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Offline Abuse

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« Reply #37 - Posted 2015-07-01 12:06:56 »

What I'm saying is that an API could embody all of the expression of the idea, where the implementation of each individual method (the code) is trivial / only expressible in one form and therefore can't be copyrighted.

Surely it's quite the opposite though; the API can *only* be expressed in one form, a precise set of class, field & method signatures.
If any deviation from this precise set is made, the function of the API changes and is no longer compatible.
While the API as a whole is complex, it is also in its simplest form, as it cannot be expressed in any other way without changing its function.

Just as a trivial method body cannot be copyrighted (there is no other way of implementing it), an API cannot be copyrighted because it too is in its simplest expressible form & cannot be constructed in any other way while retaining compatibility.
Offline princec

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« Reply #38 - Posted 2015-07-01 12:21:36 »

That's not the point... the point is it can be copyrighted. Just because it can only exist in one compatible form does not mean you have the right to distribute it.

Cas Smiley

Offline nsigma
« Reply #39 - Posted 2015-07-01 12:47:20 »

Surely it's quite the opposite though; the API can *only* be expressed in one form,

That's a tautological argument.  The process(es) which the API expresses could be expressed in another form as a different API.

a precise set of class, field & method signatures.

And documented behaviour!  Without that the API is pretty much worthless.  With that, in particular in the specification of behaviour between components, you start to get the expression of the idea (IMO).

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Offline KevinWorkman

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« Reply #40 - Posted 2015-07-01 13:06:49 »

Off the topic of this thread...but that's exactly what they didn't do.  They cut corners and actually did violate copyrights.  This was demonstrated by the internal memos.  An important part of US law is intent and they stepped over the line and the completed system was not clean-room.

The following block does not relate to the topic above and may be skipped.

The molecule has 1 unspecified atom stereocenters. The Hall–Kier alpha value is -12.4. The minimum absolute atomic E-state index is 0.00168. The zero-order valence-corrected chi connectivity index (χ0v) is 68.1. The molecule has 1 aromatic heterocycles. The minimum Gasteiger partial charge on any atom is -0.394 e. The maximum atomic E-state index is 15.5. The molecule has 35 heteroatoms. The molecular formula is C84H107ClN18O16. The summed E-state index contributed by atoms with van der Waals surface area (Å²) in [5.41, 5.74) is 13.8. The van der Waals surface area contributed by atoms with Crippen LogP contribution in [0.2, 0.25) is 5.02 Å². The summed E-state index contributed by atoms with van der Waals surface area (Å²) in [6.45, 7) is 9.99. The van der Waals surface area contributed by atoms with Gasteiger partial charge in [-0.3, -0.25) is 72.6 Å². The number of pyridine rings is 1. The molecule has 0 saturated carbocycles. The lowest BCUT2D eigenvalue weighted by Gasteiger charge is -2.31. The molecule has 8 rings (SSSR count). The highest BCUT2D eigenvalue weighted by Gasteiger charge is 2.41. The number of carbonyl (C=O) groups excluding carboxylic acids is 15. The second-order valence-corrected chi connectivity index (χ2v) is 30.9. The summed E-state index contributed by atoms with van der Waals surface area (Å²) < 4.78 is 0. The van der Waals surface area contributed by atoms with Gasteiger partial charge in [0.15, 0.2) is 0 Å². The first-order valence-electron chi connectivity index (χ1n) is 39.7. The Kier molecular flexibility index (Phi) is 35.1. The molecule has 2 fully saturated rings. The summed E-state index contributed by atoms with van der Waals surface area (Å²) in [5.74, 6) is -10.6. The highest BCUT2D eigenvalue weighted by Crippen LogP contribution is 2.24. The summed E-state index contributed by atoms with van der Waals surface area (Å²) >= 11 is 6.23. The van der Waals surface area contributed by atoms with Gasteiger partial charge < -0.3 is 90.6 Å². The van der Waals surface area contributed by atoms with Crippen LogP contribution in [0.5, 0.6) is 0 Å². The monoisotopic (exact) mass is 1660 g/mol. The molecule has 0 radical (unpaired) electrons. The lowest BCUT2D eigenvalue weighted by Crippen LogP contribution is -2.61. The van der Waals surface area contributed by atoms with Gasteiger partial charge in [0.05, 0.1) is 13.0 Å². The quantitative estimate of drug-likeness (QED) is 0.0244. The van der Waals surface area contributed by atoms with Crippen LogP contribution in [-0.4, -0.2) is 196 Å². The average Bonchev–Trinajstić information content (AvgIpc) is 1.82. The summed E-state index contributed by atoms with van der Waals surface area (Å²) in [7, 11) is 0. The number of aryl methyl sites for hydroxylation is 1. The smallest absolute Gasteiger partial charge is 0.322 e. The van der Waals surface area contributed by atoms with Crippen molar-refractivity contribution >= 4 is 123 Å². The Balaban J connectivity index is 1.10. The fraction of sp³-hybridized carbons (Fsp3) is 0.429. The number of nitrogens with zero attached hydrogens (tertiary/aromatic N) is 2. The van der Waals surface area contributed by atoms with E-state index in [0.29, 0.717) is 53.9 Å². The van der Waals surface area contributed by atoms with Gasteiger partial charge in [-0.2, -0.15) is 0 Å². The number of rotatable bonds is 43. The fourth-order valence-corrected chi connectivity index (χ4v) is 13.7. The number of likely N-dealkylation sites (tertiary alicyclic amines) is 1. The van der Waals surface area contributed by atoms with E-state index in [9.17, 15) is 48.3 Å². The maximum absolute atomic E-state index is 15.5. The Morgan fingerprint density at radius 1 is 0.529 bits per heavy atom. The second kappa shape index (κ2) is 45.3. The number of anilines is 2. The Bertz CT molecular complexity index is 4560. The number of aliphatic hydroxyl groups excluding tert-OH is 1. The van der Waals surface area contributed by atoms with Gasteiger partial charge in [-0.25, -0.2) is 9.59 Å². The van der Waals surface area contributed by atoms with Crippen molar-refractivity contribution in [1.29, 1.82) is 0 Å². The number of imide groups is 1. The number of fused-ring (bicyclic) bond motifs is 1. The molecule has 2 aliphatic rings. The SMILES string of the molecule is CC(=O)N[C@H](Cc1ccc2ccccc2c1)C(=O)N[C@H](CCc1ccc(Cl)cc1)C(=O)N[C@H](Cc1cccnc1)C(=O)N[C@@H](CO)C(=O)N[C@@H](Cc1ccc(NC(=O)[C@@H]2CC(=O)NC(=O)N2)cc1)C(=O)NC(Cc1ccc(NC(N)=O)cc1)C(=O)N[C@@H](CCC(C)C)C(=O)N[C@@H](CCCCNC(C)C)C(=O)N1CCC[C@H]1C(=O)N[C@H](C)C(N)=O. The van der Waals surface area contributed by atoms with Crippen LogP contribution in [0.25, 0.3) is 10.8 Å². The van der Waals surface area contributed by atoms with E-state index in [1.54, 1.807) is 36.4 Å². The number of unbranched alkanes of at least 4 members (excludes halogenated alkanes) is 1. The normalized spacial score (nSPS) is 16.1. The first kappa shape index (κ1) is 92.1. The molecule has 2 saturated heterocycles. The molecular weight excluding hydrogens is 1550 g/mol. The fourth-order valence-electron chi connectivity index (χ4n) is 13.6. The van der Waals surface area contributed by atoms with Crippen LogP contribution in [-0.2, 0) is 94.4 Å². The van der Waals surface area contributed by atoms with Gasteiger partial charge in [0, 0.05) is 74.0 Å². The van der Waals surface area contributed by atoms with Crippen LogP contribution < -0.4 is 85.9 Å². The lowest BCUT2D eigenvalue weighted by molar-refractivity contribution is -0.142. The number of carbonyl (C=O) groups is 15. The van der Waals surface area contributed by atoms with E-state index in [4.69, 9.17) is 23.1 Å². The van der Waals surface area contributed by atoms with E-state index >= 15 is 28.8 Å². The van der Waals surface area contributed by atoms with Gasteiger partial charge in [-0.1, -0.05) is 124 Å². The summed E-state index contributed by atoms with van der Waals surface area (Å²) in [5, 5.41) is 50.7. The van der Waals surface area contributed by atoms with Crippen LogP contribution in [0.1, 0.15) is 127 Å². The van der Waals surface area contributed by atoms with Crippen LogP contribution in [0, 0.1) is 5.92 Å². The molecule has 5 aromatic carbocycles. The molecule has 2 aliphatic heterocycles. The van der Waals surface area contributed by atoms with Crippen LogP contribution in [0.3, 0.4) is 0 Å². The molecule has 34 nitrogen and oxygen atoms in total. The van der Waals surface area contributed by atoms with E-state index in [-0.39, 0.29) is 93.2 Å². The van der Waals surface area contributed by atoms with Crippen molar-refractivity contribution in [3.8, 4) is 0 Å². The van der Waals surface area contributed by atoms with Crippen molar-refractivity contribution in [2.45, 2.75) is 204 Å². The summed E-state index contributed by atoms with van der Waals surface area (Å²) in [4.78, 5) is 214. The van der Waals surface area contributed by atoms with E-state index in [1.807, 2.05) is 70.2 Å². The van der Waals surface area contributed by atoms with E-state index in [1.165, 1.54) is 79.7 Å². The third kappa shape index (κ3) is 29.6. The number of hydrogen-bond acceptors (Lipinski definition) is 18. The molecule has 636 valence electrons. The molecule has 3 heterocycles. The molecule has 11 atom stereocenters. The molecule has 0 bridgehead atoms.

Maybe I don't understand the details of the argument, so can you provide any sources that explain how Android "cut corners"?

Most of my information is coming from this wikipedia article and this EFF article, and neither one mentions anything other than reimplementing the API.

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Offline CommanderKeith
« Reply #41 - Posted 2015-07-02 06:09:03 »

Surely it's quite the opposite though; the API can *only* be expressed in one form,

That's a tautological argument.  The process(es) which the API expresses could be expressed in another form as a different API.

a precise set of class, field & method signatures.

And documented behaviour!  Without that the API is pretty much worthless.  With that, in particular in the specification of behaviour between components, you start to get the expression of the idea (IMO).

@Abuse's point is interesting. If copying the entire api is not possible, then compatibility is broken. Applying this logic to vmware and other hypervisors, which rip off entire operating systems' apis, they are all illegally copying (and distributing, @princec) and owe licensing fees to Apple and Microsoft.
Indeed, Java itself rips off windows apis such as the file system, or windowing toolkit, and every other api that exposes operating system functionality. Therefore oracle owes licensing fees to the operating system developers.
Obviously this is silly, but this chain of thought seems consistent with oracle's and some of your arguments.

Offline nsigma
« Reply #42 - Posted 2015-07-02 07:58:49 »

If copying the entire api is not possible, then compatibility is broken.

Not necessarily, because interoperability would come under fair use.  Interesting in this case is that Google deliberately designed Android not to be compatible ...

Obviously this is silly, but this chain of thought seems consistent with oracle's and some of your arguments.

My only argument is that it's a somewhat arbitrary line deciding that code can be copyright but API's can't, as if they exist in some vacuum from each other.

Incidentally it seems at some point Google tried to argue that code shouldn't be copyrightable either, only patentable.  Oh joy!  See, neither side is right in this argument but both sides may (inadvertently) f**k things up even more than they are already.  Wink

I'm on neither side - I'm sitting on the fence munching popcorn.